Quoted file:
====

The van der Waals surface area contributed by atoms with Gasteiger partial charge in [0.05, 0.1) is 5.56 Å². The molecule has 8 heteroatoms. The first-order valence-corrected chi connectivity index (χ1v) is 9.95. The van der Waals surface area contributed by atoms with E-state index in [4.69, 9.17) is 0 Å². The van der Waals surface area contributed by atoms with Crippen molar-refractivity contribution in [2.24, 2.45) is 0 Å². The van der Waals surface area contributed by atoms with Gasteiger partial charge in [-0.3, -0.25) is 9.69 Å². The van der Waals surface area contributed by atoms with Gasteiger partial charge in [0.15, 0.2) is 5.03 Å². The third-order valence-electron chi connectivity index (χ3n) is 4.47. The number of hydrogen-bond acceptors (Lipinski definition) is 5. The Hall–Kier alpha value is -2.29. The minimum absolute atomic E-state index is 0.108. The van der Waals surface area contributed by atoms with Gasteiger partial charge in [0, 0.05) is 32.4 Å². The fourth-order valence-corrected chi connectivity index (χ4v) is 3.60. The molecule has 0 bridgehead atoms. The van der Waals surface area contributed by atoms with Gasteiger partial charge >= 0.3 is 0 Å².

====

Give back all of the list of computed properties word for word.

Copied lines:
The van der Waals surface area contributed by atoms with Gasteiger partial charge in [0.05, 0.1) is 5.56 Å². The molecule has 8 heteroatoms. The first-order valence-corrected chi connectivity index (χ1v) is 9.95. The van der Waals surface area contributed by atoms with E-state index in [4.69, 9.17) is 0 Å². The van der Waals surface area contributed by atoms with Crippen molar-refractivity contribution in [2.24, 2.45) is 0 Å². The van der Waals surface area contributed by atoms with Gasteiger partial charge in [-0.3, -0.25) is 9.69 Å². The van der Waals surface area contributed by atoms with Gasteiger partial charge in [0.15, 0.2) is 5.03 Å². The third-order valence-electron chi connectivity index (χ3n) is 4.47. The number of hydrogen-bond acceptors (Lipinski definition) is 5. The Hall–Kier alpha value is -2.29. The minimum absolute atomic E-state index is 0.108. The van der Waals surface area contributed by atoms with Gasteiger partial charge in [0, 0.05) is 32.4 Å². The fourth-order valence-corrected chi connectivity index (χ4v) is 3.60. The molecule has 0 bridgehead atoms. The van der Waals surface area contributed by atoms with Gasteiger partial charge >= 0.3 is 0 Å².